James Gurney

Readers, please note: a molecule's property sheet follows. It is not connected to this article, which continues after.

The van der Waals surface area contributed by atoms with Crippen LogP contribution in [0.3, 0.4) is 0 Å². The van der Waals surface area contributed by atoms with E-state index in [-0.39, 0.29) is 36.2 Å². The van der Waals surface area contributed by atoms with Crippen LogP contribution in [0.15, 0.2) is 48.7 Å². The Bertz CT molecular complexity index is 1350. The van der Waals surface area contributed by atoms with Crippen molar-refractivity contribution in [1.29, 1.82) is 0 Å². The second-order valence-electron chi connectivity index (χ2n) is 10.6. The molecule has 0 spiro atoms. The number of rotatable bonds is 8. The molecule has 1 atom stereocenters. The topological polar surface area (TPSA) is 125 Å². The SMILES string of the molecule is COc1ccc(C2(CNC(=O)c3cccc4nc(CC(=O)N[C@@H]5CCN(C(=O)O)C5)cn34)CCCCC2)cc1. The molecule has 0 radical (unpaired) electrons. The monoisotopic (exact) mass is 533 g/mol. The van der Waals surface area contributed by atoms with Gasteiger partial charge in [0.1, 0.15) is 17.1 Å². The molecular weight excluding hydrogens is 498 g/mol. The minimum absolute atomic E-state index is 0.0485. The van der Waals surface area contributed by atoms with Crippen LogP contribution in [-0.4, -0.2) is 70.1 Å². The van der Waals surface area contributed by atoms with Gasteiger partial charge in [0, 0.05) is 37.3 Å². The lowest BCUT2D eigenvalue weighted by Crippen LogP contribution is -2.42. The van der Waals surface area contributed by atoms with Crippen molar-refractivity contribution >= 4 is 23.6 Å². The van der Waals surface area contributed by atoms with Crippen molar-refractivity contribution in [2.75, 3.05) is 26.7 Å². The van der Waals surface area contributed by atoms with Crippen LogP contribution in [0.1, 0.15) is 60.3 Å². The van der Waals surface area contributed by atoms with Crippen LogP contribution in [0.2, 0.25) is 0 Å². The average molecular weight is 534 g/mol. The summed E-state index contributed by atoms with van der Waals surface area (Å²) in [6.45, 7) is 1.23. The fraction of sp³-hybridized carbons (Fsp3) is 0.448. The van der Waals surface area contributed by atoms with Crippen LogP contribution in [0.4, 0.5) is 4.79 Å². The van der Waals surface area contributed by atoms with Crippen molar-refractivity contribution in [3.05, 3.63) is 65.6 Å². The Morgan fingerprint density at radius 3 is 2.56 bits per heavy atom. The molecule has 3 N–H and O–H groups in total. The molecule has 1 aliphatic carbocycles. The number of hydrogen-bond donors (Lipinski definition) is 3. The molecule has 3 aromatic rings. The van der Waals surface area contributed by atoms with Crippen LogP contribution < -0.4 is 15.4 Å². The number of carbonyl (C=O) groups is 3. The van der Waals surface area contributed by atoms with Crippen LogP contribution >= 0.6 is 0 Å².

Tavern vintage conversation with James Gurney. Who's responsible for creating the world of Dinatale Topa? Let's reflect and look inside the mind of this creator of this fantastic dino world. The first question I think to ask you is. Did you think back in one thousand, nine, hundred, eighty two Tokyo would become what it is today. No, I had no idea at all. In fact when I was doing the paintings for Dino Topa I was doing pictures that I was intentionally doing to make impossible to make a live action. I knew that in the Star Wars era was hard to do the water. Water effects and to do people riding creatures, those are always the toughest thing to do so I, deliberately planned these big epic scenes of Waterfall City and parade dinosaurs, because this will never be made into live action, and just about then of course, the digital revolution was starting to happen, and and I realized that maybe it would be possible took a long time, but I think that hallmark entertainment is really. Gone all out to make Dina Topi translate to the screen. As very exciting and actually to kind of go back to your work, and we'll definitely cover the miniseries as well but I. Think what impressed me to the amount of research that you do on on diagnosing it looking at fossils and things to get the dinosaurs at the correct scale. You know I spoken to Actually Dean Foster one time and I know he's travelled a bit, and you do as well to kind of get that look of the city, the city of Dining Topi as well. Yeah it kind of specializes in artist in painting. Realistic scenes of things that can't be photographed whether it's a historical scene from National Geographic. Or fantasy scene of something that we know must exist out there, but no one has ever seen I end to do that means getting a lot of models and elements and people in Costume, and whatever it takes to essentially do almost like a single frame from a from a cease obt, male movie, and the fun thing about being an artist. Is that working away in your studio? You can do? All those things can be the writer and the director and the lighting person, and and put the whole thing together. Which one is your favorite dinosaur to draw? I'm. Like stegosaurus because it's the most outlandish dinosaur, and when you spend a lot of time coming up with alien design, and the thing about nature, is it? There are things in the fossil record that have far weirder than anything you could imagine and Stegosaurus one, although it's a bear to dry, stegosaurus is tough, because all those different plates are in different angles, and you have to just keep racing it and redrawing it to get it right, but nevertheless that's one of my favorite dinosaurs. Was this a boyhood something that you liked as a boy? The dinosaurs right for me I got into because of a gentleman named Harry Housing. I did love dinosaurs as a kid, and of course in those days they were seen as cold, blooded reptiles who lived in the swamp and I remember the picture in the time life book had the brackish source with the whole body underwater, because and just ahead sticking out because they said well, we can't hold up its own weight. It could never do that and it wasn't. Until I became an adult that the new theories came along presenting dinosaurs as dynamic and warm blooded and intelligent, and just recently in the last few years. The bird dinosaur connection has really solidified so that we realized that dinosaurs. Behaviors and mannerisms, and even looked a lot like birds, instead of like reptiles, that science dinosaurs is very very much a part of dining Topi. and. Talking to paleontologists about the wave of popular interest very often, they follow these renaissance periods of discoveries, which word still in and Topi is just one way of playing without idea. What if dinosaurs are bird like dynamic and intelligent? What if we? If. They were smart if they were wise and could. Benefit, US, somehow speaking of that, I'm sure you've seen the famous. I think even the Museum of Natural History New York area here with the T. Rex, standing up almost fully erect, and obviously we've found out that hey might not be that way. Part of what I love about. Dinosaurs is what we don't know about them. We know what this structure of their bones looks like. We know we have a few skin impressions, but we don't know how. They sounded a really how they moved or what color they were for a while. People were saying the. The Tarantula could run forty miles an hour, and now article comes out a couple of weeks ago. They'd say now they could just walk about ten miles an hour at the most and and who knows but being artist you talk to all the scientists and let them make their case to you and then paint what what seems to feel right, and what what fits with the latest discoveries, so that aspect of them as creatures of fantasy as it were, I love because we know they were real, but they require are match to bring them into. into being again and win the digital revolution happening nearly ninety, nine, hundred, ninety, one, for example, I guess Terminator Two is the one that kind of blew it all out of the box and then geographic park was that when you first started the suspected? Maybe Dina. Topi can make a big screen or small screen transition. Yeah, I saw a few test footage. Experiments even before Jurassic Park and made friends with some of the guys who are working on. That had a chance to see the full size animatronic for really impressive, beautifully sculpted great mechanics, but But they were all standing around. I remember in the sound stage after a day shooting in the jungle Andrew Park, and they said you know all these animatronic are going to become obsolete in five years, because digital will do everything, and we'll still have work, but it'll be a different world in in in a way they're right. There's still is there's room for animatronic and great work being done in those, but in the case of the dining topiary film we had two animatronic for the smaller creatures. You're actually holding. What is a tremendous amount of physical? Between, the the actors and the dinosaurs, there's no substitute for that, but for almost everything else. The the digital revolution makes it seamless chance to to create creatures that are closely interacting in the case of Dan. Topi production, even playing Ping Pong with the human character. I was really amazed by that scene. Just really all the amount of work that went into this shot at one of my favorite studios in England being James Bond Fan Pinewood studios which. The Superman film there years ago. great place to to build the city, and they actually build one of the key cities and dinatale waterfall city. Yet they built on the back of the Pinewood lot of five Acre full-size set of waterfall city with the canals and the boats and sixty foot high archways. I had a chance to visit out there driving by all the James Bond sets. and. Walking through the archway. They had tremendous rain storms the most rain they'd had in England in about sixty years and puddles everywhere, and they were supposed to be shooting all these scenes with hundreds of extras, and they had to wait for a clear spot, and now as they're finishing up to production in London, doing the digital effects. They're dealing with played photography where. In one scene it might be sunny in the next scene. Cloudy and to try to tile together is is a nightmare, but. It'll. It'll having a real set really. Makes a difference because you can tell when you're watching it that you're actually looking real walls and real surfaces rather than a model or a digital background. And actually this takes place in modern time where they find Dina Topi. If I recall from the books, actually takes place I. Think in the eighteen. I'd almost like Jules Verne type of time periods correct. Yes, things don't change in Topi that much, but we can enter it in different points on the shoreline geographically or in different points in history and one of the books, that I did is a prequel. It goes back a couple thousand years in the expands the the concept backward in time and the hallmark miniseries. With some characters from the present day, so as you can imagine for it for a TV, script writers, we're looking for a way to to bring a somewhat more contemporary perspective to the story in it and I think it's. A NEAT way to to develop diner Topi into the modern day, but it's still it's still the same kind of dining topa with. One kid told me everyone wears baggy clothes, right? That's the idea. The dinosaurs are. Not all of them talk some of them. Communicate in different ways, but there is. A six foot tall dinosaur named ZIPPO WHO's A. Standard Ikea source or a Atro- Don is basically the one of the most intelligent dinosaurs who follows the characters on their adventures. He's awesome. I mean some of the things that we mentioned the Ping Pong game. I think he's the one playing ping pong, and not only that just you know, I think in the in the library of dining topa and I was just amazed how well he interacted with the human characters I can imagine wouldn't challenge. It must have been for them. That was pretty awesome and I was very impressed that people make doing the affects. Walking with dinosaurs as well doing the dyno's yes, the same team that did walking with dinosaurs, and when you look at scenes like that the dinosaurs walking through the library, and all of the scales are shimmering right as as he turns around, and not only the movement of the creature himself, but the shadows that are cast on all the bookcases. Had to be carefully planned and plotted so that they they looked really three dimensional, so it was. It was a real job for them to sell some of those shots into. For the actors to act these scenes where the dinosaurs didn't exist. Of course they were just talking to blank space or to a ping pong ball the end of a pole. That so it's. Was a fine job of acting there, too, and you mentioned. The ONYX and there's one characteristic becoming a favorite of mine, because I've seen him today number twenty six. I think he's a cute little. I and I know that was done by the Jim Henson creature shop, which fans will know from other hallmark productions, but also farscape which I. do a great job on there, too. And I was really amazed all the work that went into him. You know, but you said you held him and you kind of so how he worked. What was that experience like to see a creation of yours like that kind of come to life and do all these things that. Independent of you sort of speak. Well I, visiting the waterfall city set was something like waking and a dream waking up in a dream, because I have been working for many years imagining all of this and draw pictures on paper, but to actually go through the archway, and out suddenly be indicted. Topi was really thrilling to see I watched a little bit of principal photography and then. went to the edge of a sound stage where these guys handed me this hatchlings dinosaur, and they said don't drop it cost one hundred thousand dollars in, and I'm holding this creature about the size and weight of watermelon or so and a baby Sarah Thompson Dinosaur. She turns her head and looks up at me and moves or pause, and wags her tail, and blinks and licks her lips, and are selects the Beacon I. Could swear as holding a living creature. And, then I looked up and there these two guys in the shadows with Radio Control Setsu wiggling these all these dials and controls, and I realized they were doing the whole thing, but it was. When you take the skin off of that creature and look what's inside. Being the son of a mechanical engineer, and building a of gadgets as a kid I have great admiration for what it took to to make all the subtle movements on the surface, and you have a great cast David twelfths from. Dr Real One of my favorite actresses Alice, Krieger who was fans remember from the Board Queen from Star Trek. The next generation and she's terrific and some great young actors twos. I think they'll. People will have characters. They can relate to yeah I think so, and I think it's A. Pretty big team because you've got all the principal characters and a huge cast of extras that are that are moving around in the background, not just humans, but also dinosaurs that are thrown in as texture. You know in the background. A QUEST STORY THAT Follows the two brothers one is kind of a rabble, rouser and troublemaker. He's not. He doesn't like that and toby too much at first, and he doesn't have much of a sensitive side. And of course he gets assigned to the hatchery to raise. hatchlings, the other guy has a fear of heights, and he's kind of bookish fellow, and he gets assigned to be a sky box writer. He's not sure he likes heights at all. But? They go through their course of their adventures, looking for their father who's lost and both of them fall in love with a diner. Topi and girly Marian, so it's it's quite an epic. Can develop characters for the full six hours of the miniseries. You one thing I do want to add is Karl Marx, such great series. I've loved Gulliver's travels. Rabian nights and I was very thrilled and even Jason and the argonauts that was thrilled that they were behind this. They did they approach you about this? Or how did this come about in that sense? Data Topi a was optioned with a major motion picture company in Hollywood for several years in a great team was put together behind it with Ken Ralston, of Lamb and image works, which was really formed around. Doing the dining topiary effects, and they did tremendous amount of work, storyboarding and screenplay. It's been about four million on it, but the plug got pulled at the from the executives with the change of Administration at Columbia, and at that point, the rights came back to us, and we were looking around at other studios at hallmark entertainment came in and I never really thought of them because I don't own a TV and so I had never seen any of the production, so we rented a TV VCR, set us all the tapes and I I watched the whole the whole hallmark series. And was really impressed with. Not only the fact that they were faithful to stories, but when they did make changes they. Had some creative ideas to bring to the material and I knew that men risk for Dino Topa because I knew that changes had to be made to make it work on the screen, but they were concerned about keeping it faithful to the spirit of the original story. And also to to doing something on television that really is intended for family audiences, and and doesn't introduce something in a diner. That doesn't belong no I think. It's GonNa be awesome and I wanted to ask you to. What's what you have I? Know you during a great slide presentation. You gave here Luna Con- you previewed some new Dina Topi that you're working about a new city. Can you kind of tease your fans about that a little bit? The new book that I'm starting on all I, really say about it as it involves an adventure story from Arthur dennison's journals based on a new journal that was just recently discovered about his. Adventures to the eastern coast into the fabled city of Dara. Something like the story of Marco Polo's journeys across the continent to China. And the first couple of paintings, the big ones for for this one will be featured in Washington at a show of dining Topi art. They will be at the Smithsonian. Starting in late April and going all the way through till September, so if anyone wants to see the art from the first three books that I've done and some of the models that went into it as well as some of the material from the hallmark miniseries lobby down there. started the end of April I've been to that museum there. They do great job presenting things like this. So that's going to be awesome I have families. I think I'll go down there. Definitely. Check that out well. I, really WANNA. Thank you for taking the time to speak to me I think I'd been long. Admire of your work since I saw the first book and just little boy me just went cool. Take Care Tony Tomato until next time.